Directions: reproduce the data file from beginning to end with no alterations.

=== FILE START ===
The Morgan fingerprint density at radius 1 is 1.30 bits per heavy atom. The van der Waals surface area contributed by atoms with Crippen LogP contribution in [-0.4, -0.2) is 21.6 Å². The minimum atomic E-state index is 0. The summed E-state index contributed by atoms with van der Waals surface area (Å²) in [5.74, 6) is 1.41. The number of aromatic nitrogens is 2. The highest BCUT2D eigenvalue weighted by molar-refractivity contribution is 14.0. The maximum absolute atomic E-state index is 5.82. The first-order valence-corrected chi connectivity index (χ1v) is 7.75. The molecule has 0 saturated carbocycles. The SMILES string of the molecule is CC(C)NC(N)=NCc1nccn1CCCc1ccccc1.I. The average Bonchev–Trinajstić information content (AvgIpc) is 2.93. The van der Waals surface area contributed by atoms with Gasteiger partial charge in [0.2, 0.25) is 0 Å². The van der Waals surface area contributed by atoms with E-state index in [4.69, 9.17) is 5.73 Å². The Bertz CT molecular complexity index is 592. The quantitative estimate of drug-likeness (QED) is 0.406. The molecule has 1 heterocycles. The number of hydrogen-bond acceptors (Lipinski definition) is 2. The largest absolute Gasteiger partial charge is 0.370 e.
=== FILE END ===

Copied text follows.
The Morgan fingerprint density at radius 1 is 1.30 bits per heavy atom. The van der Waals surface area contributed by atoms with Crippen LogP contribution in [-0.4, -0.2) is 21.6 Å². The minimum atomic E-state index is 0. The summed E-state index contributed by atoms with van der Waals surface area (Å²) in [5.74, 6) is 1.41. The number of aromatic nitrogens is 2. The highest BCUT2D eigenvalue weighted by molar-refractivity contribution is 14.0. The maximum absolute atomic E-state index is 5.82. The first-order valence-corrected chi connectivity index (χ1v) is 7.75. The molecule has 0 saturated carbocycles. The SMILES string of the molecule is CC(C)NC(N)=NCc1nccn1CCCc1ccccc1.I. The average Bonchev–Trinajstić information content (AvgIpc) is 2.93. The van der Waals surface area contributed by atoms with Gasteiger partial charge in [0.2, 0.25) is 0 Å². The van der Waals surface area contributed by atoms with E-state index in [4.69, 9.17) is 5.73 Å². The Bertz CT molecular complexity index is 592. The quantitative estimate of drug-likeness (QED) is 0.406. The molecule has 1 heterocycles. The number of hydrogen-bond acceptors (Lipinski definition) is 2. The largest absolute Gasteiger partial charge is 0.370 e.